General Question

lanahopple's avatar

Is there a specific name for the chemistry that is used in the detection of fingerprints?

Asked by lanahopple (455points) February 22nd, 2010
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5 Answers

bostonbeliever's avatar

forensics, lol
but seriously:
scroll down to “methods of fingerprint detection”

ETpro's avatar

It depends on the type of fingerprint and the substrate material it is on. At violent crime scenes, there are often prints left by blood or other materials on the perpetrator’s hands. These can simply be photographed. Chemistry comes into play for latent prints made solely by the moisture and oils in the perpetrator’s skin. The forensics experts will select a “developer” reagent to render these faint prints more sticky, then dust them with a powder that adheres to the sticky spots where the traction ridges of the fingertip/s actually contacted the substrate. They them photograph the resulting print.

The exact chemistry chosen for the developer and powder depend on what sort of material the print is on.

marinelife's avatar

“The cyanoacrylate fuming method (often called the super glue method) of developing latent fingerprints has proven to be an effective tool for professional investigators, and the quality of its results has made it a popular one. Any agency that works with latent fingerprints and does not already use the cyanoacrylate fuming method should seriously consider adopting it.

The basic concept behind all of the chemical techniques is to apply something that will chemically react with one of the constituent chemicals of latent fingerprints to the area suspected of containing such a fingerprint. The resulting reaction will give all present latent fingerprints a new chemical composition. This new chemical composition will make the latent fingerprints easily rendered visible, and they can then be photographed.

The super glue method is no exception to this rule. Most liquid super glues are really either methylcyanoacrylate or ethylcyanoacrylate. Less common types of super glue include butylcyanoacrylate and isobutylcyanoacrylate. Fortunately, all these types of super glue are nearly identical physically and chemically. Super glue reacts with the traces of amino acids, fatty acids, and proteins in the latent fingerprint and the moisture in the air to produce a visible, sticky white material that forms along the ridges of the fingerprint. The final result is an image of the entire latent fingerprint. This image can be photographed directly, or after further enhancement.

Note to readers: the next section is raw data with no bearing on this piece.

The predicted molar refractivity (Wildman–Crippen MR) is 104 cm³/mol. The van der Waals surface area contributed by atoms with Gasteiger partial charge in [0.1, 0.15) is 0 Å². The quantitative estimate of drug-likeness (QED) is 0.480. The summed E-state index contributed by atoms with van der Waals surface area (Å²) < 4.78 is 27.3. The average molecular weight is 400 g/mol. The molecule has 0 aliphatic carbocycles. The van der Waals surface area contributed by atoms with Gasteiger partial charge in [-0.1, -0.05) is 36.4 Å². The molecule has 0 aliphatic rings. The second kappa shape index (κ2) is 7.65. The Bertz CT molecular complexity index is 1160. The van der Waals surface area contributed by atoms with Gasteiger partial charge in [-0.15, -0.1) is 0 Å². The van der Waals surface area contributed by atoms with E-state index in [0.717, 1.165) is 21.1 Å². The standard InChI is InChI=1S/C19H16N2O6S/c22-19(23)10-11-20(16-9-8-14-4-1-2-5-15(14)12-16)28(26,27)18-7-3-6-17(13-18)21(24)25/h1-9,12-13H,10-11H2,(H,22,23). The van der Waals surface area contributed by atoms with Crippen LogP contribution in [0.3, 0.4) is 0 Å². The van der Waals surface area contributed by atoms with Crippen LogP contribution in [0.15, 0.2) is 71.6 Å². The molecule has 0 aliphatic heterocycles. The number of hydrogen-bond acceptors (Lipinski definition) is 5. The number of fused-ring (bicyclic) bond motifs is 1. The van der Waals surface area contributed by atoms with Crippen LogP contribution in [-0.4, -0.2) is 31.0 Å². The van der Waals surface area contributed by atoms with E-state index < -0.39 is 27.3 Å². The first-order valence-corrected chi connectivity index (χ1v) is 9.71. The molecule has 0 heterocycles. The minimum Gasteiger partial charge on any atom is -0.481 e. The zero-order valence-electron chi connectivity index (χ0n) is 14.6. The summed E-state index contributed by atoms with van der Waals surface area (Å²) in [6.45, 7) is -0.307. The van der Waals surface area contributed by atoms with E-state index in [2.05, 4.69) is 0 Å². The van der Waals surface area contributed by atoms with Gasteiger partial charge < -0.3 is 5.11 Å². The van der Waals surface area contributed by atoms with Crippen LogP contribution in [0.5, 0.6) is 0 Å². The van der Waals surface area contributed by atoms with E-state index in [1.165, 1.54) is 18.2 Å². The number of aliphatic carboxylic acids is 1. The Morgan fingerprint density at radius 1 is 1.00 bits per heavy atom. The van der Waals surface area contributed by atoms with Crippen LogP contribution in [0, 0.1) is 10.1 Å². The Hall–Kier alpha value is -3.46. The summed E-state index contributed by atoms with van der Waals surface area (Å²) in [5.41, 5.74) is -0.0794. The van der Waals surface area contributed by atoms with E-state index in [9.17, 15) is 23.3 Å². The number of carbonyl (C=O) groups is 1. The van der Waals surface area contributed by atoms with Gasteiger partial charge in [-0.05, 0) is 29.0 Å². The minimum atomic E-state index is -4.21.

To enable such a reaction to take place, the cyanoacrylate must be in its gaseous form. The basic procedure to develop latent fingerprints using super glue takes this fact into account, but is still not overly complicated. The surfaces that are to be checked for latent fingerprints are placed in an airtight tank along with a small heater. A few drops of liquid super glue are placed into a tiny, open container, and the container is placed on top of the heater inside the tank. The tank is then carefully sealed, and the heater activated. According to Lee and Gaensslen, the boiling point for most super glue varies between forty-nine and sixty-five degrees celcius (roughly one-hundred twenty to one-hundred fifty degrees fahrenheit) depending upon its exact chemical composition1.

Once the super glue in the container reaches its boiling point, it will begin to boil away into the surrounding atmosphere, creating a concentration of gaseous cyanoacrylate. If any latent fingerprints exist anywhere inside the tank, they will eventually be exposed to the gaseous cyanoacrylate. This exposure and the natural humidity contained in the atmosphere are enough to trigger the reaction automatically. Thus, once everything has been set up, the investigator merely waits for the reaction to occur. The whole reaction can take over two hours, with the exact time determined by the size of the tank, the concentration of the gaseous cyanoacrylate in the air, the humidity of the air, and numerous other factors.”


lilikoi's avatar

forensic science

lanahopple's avatar

ya I went to a web site and it called the specific chemistry, Dactylography, but i’m not sure that is right.

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